Did You Know Discovery Bought A Majority Stake In OWN?
By Ryan Velez
Many people were skeptical when Oprah Winfrey decided to try and make her own network when she started up OWN, and even she has called it one of the most difficult endeavors she has ever been a part of. Now, both OWN and Winfrey herself have hit a major milestone, with the LA Times reporting that Discovery Communications is paying $70 million to take a majority interest in the network.
This is a significant change from before, where OWN was a 50-50 joint venture between the television star and the cable programming giant. The deal, announced Monday, increases Discovery’s ownership stake in the basic cable channel by an additional 24.5% to nearly 75%. This marks the first time to date that Winfrey has taken money out of the venture since 2011. However, she still will serve as its chief executive. As part of the deal, she will work exclusively for OWN in the basic cable space through 2025. Right now, she is a special correspondent on 60 Minutes for CBS.
“Creating OWN and seeing it flourish, supported by Discovery and a rapidly growing group of the finest storytellers in film and television, is one of my proudest achievements,” Winfrey said in a statement. “I’m thrilled with the network’s success and excited about this next chapter in our partnership.” Despite early struggles, OWN has managed to become the top-rated network for Black women with programming like Greenleaf and Queen Sugar. Partnerships with Ava DuVernay and Tyler Perry have paid dividends as well.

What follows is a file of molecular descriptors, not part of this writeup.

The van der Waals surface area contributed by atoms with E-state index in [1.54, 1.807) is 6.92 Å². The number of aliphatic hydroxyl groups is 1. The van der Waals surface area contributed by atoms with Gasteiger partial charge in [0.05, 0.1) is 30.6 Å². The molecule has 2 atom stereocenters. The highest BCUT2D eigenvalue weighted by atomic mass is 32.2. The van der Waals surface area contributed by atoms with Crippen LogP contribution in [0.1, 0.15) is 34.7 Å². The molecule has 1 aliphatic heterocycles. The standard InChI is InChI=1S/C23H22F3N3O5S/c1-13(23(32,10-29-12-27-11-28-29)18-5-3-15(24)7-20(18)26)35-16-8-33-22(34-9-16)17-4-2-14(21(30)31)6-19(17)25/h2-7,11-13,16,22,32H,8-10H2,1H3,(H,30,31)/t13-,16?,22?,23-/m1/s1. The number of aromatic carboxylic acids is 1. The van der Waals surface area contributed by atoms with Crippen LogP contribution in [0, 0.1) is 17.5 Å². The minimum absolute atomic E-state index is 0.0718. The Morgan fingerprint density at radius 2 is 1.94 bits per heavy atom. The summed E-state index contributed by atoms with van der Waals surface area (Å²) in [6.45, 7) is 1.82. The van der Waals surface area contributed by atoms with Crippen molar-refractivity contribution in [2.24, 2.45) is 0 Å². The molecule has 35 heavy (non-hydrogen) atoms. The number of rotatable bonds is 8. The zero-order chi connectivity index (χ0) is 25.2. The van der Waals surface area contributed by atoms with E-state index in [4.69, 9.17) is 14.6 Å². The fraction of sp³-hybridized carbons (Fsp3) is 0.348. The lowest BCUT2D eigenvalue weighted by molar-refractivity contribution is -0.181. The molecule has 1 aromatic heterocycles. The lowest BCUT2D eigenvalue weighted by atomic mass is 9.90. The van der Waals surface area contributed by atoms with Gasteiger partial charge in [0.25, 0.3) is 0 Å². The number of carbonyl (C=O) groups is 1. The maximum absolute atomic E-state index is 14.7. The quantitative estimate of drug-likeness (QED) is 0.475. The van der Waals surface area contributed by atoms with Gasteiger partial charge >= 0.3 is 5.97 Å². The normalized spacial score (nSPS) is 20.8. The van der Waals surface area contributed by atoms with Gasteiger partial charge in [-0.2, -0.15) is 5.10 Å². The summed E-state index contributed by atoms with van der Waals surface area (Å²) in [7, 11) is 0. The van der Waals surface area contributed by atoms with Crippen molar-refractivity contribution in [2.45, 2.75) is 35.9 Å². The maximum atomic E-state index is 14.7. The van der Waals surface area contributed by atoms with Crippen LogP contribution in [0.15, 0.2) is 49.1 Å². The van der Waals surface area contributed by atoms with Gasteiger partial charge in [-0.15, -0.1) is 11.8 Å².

A majority stake on Discovery’s part allows the network to exert more control and consolidate the channel’s revenue and earnings on its balance sheet.
“This transaction allows Discovery and Oprah to unlock more value from our partnership; extends once more her commitment to the network; and lets us continue our strong work together to nourish OWN viewers with the content they love,” Discovery Chief Executive David Zaslav said in a statement.
Discovery is in the process of acquiring Scripps Network Interactive, which owns such female-skewing channels as HGTV and Food Network. The company’s stock is down about 25% this year as Wall Street has soured on cable programming companies, which are most vulnerable to cable cord cutting.